If a patient experiences an allergic reaction, Zhou could use herbal medicine and acupuncture to manage it or he could employ an EpiPen located in his office to deal with anaphylactic shock, Dratz said. None of his 1,000 or so patients have suffered a severe allergic reaction in the thousands of times he has practiced bee sting therapy in the past four years, he said.

Nevertheless, “the Acupuncture Board stands by the accusation filed against Xin Sheng Zhou,” said Cristina Valdivia, spokeswoman for the medical regulators.

Zhou started his treatments with one sting as an allergy test. He used a pair of tweezers to pluck a bee from a small box filled with hundreds of them, iced the patient’s skin, then forced the insect to stab a strategic spot. He removed the stinger immediately during the test prick but thereafter left it in for about five minutes, he said. The number of bees used depends on the patient’s condition, but it was never more than a dozen, he said.

Dr. John H. Smith Jr., a Pasadena-based allergist and immunologist, said without knowing exactly how much venom is in stingers, a practitioner could subject his patients to too much and possibly induce anaphylactic shock. Some people are extremely allergic, so even a small amount of bee venom could cause extreme reactions. Others have a higher tolerance but are still allergic. Thus multiple tests involving differing amounts is needed, he said.


Bee venom acupuncture has been used in Eastern Asia since at least the 2nd century B.C. and is becoming more popular in Korea, according to a 2005 report published in Evidence-based Complementary and Alternative Medicine journal. The therapy is also reportedly growing in popularity in China.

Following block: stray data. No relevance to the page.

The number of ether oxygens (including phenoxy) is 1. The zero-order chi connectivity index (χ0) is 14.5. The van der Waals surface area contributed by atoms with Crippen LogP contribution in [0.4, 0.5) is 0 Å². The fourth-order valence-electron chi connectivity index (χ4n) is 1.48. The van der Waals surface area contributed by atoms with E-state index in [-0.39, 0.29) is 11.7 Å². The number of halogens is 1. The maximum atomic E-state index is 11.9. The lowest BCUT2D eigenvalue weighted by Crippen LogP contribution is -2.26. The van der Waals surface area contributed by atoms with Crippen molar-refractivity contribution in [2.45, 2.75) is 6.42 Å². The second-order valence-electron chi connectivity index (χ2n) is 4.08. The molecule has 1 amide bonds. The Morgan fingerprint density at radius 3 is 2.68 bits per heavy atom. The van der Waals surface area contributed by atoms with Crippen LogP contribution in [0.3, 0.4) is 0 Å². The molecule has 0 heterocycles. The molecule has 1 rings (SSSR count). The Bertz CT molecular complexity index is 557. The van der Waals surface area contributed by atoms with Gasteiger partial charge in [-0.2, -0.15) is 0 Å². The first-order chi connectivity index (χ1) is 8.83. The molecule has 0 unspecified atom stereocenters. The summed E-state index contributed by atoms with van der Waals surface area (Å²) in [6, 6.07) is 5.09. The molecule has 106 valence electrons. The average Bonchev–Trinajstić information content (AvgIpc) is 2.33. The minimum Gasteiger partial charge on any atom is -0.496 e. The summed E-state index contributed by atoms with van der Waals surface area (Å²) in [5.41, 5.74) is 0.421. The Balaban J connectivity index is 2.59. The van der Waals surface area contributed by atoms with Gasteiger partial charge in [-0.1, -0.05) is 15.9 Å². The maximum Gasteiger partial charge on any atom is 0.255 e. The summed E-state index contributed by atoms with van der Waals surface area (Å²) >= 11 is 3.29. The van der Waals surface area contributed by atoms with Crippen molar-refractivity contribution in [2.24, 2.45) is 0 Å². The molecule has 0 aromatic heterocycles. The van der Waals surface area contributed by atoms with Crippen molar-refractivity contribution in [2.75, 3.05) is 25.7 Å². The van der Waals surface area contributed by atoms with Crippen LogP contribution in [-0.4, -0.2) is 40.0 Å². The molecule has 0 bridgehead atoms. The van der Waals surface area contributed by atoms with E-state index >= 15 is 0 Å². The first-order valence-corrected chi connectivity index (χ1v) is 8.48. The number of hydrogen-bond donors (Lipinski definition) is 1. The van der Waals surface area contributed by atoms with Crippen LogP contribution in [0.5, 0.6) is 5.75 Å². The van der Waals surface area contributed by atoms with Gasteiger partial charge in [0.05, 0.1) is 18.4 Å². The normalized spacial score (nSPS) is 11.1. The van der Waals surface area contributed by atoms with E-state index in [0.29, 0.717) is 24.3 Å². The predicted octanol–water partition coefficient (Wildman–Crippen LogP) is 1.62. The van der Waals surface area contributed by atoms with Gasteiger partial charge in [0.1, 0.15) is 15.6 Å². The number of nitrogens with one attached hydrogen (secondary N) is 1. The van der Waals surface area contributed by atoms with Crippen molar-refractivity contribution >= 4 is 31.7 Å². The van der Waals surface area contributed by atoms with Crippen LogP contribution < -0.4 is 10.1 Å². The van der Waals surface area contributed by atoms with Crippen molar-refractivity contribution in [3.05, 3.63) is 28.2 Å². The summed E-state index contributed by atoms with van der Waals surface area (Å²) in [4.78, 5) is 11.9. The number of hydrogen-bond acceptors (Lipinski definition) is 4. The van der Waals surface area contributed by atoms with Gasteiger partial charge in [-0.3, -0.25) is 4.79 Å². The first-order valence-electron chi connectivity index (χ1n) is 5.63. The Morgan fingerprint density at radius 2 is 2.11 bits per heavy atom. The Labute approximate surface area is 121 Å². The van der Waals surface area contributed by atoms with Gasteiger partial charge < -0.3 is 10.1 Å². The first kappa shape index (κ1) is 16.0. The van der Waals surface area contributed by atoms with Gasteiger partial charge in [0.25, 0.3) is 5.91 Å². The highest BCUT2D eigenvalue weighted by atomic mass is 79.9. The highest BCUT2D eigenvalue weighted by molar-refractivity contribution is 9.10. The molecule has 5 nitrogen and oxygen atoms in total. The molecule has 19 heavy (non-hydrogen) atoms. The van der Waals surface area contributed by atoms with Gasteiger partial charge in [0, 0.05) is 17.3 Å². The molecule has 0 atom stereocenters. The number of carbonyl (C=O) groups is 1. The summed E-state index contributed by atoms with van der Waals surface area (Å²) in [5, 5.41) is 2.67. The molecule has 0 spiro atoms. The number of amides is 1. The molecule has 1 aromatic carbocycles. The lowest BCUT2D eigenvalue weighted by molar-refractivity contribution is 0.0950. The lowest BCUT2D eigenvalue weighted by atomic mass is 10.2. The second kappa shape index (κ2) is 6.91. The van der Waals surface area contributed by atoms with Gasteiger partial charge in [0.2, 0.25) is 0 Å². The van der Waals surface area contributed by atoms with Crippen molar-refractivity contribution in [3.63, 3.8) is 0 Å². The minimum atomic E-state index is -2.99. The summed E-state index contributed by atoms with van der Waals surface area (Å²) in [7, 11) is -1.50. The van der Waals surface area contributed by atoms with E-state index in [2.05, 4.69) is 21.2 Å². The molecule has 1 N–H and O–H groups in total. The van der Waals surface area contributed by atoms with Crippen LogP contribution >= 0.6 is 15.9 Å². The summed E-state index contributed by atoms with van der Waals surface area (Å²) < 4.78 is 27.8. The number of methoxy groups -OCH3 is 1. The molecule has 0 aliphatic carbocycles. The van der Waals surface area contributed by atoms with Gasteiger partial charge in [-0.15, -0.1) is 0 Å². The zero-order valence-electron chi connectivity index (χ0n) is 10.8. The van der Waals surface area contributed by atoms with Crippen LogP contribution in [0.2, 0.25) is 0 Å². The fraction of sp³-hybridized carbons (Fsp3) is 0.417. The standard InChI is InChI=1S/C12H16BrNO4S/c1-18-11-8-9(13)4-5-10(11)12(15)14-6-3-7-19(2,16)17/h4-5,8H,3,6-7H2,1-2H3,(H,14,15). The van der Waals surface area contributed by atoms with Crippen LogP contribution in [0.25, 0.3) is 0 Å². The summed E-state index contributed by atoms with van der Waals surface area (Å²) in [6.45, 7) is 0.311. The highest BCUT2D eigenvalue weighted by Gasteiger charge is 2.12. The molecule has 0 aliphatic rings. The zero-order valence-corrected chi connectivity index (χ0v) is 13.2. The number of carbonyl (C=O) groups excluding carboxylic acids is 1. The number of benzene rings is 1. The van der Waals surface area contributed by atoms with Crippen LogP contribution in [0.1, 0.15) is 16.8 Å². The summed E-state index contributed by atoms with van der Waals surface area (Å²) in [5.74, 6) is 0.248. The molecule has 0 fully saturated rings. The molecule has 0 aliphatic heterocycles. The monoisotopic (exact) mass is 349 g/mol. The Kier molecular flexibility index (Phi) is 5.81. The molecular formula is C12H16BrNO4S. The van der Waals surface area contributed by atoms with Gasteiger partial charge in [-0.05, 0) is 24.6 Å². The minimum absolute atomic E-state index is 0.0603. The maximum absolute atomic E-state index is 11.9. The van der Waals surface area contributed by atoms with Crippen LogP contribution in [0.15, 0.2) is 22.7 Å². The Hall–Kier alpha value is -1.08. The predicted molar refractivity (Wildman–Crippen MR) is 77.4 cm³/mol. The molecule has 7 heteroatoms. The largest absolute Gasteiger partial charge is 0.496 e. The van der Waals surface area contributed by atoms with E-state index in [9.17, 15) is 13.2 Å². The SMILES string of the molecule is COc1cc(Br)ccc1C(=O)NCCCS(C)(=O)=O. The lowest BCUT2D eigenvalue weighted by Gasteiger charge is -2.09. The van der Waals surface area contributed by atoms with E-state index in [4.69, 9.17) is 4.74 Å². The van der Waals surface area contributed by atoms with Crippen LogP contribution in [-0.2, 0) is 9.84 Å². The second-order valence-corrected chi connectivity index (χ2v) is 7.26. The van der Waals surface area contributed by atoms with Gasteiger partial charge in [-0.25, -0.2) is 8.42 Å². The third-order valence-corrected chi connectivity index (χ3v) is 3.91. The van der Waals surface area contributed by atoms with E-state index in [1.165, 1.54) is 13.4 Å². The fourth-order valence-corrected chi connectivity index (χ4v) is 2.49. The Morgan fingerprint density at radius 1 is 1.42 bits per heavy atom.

Some people in the United States also practice the alternative therapy. Dr. Andrew Kochan’s regenerative injection practice in Sherman Oaks offered bee sting therapy for six years before he opted for more hygienic bee venom in a syringe, he said.

In the past 25 years, he said he has treated several hundred patients for conditions such as osteoarthritis, acute tendonitis and postherpetic neuralgia — a complication of shingles that could produce blistering pain. Bee venom injections are an extremely safe remedy, he said.

“This is a treatment that’s been around for thousands of years,” Kochan said. “The Chinese used it. The Egyptians used it. The Greeks used it. It’s well documented in all the medical texts from various ancient civilizations and has survived. I’ve done it for 25 years, and I’ve seen people have complete relief of certain problems after my administering of it.”

Read & View Video at: http://www.pasadenastarnews.com/health/20150801/alhambra-acupuncturists-bee-sting-therapy-investigated

Bee Stings at Picnic Time

The Daily Mail    By Dick Johnson for Columbia-Green Media   June 24, 2014

Fourth of July is traditional picnic time. Among the uninvited picnic guests it’s likely to see some yellow jackets. Unlike gentle honeybees that are vegetarians, the aggressive yellow jackets are carnivores and feed on other insects. This is why they show up just at the time that the delicious aroma of hot dogs and hamburgers floats in the breeze from the grill. They also have a “sweet tooth” and go after the sugar in your ice tea or soda pop. Remind the kids to check for bees especially if the drink has been left on the table for a while. There are two types of yellow jackets that build their populations late summer and early fall. The native, most common type makes its nest in the ground and is actually small than a honeybee. The other type is one inch, double the size of the honeybee and is native to Europe. Both of these pests are shiny, bright yellow with black stripes - different from honeybees that are tan and black and “fuzzy.”

The other serious pest at the picnic may be the white-faced hornet. This is a large, shiny black bee with white markings on the head. These are the bees that build those big round gray nests hanging from a branch. Both of these bees are aggressive and can sting multiple times, unlike the honeybee.

It is unlikely that honeybees create a problem unless the picnic is in a beekeepers yard. Honeybees don’t want to sting as they lose their life, but they will use their stinger to protect their hive. Unless you threaten them, while honeybees are foraging in the flower garden, they usually are very gentle. Despite the hysteria associated with honeybee stings, they do not cause a medical crisis for 99 percent of our population.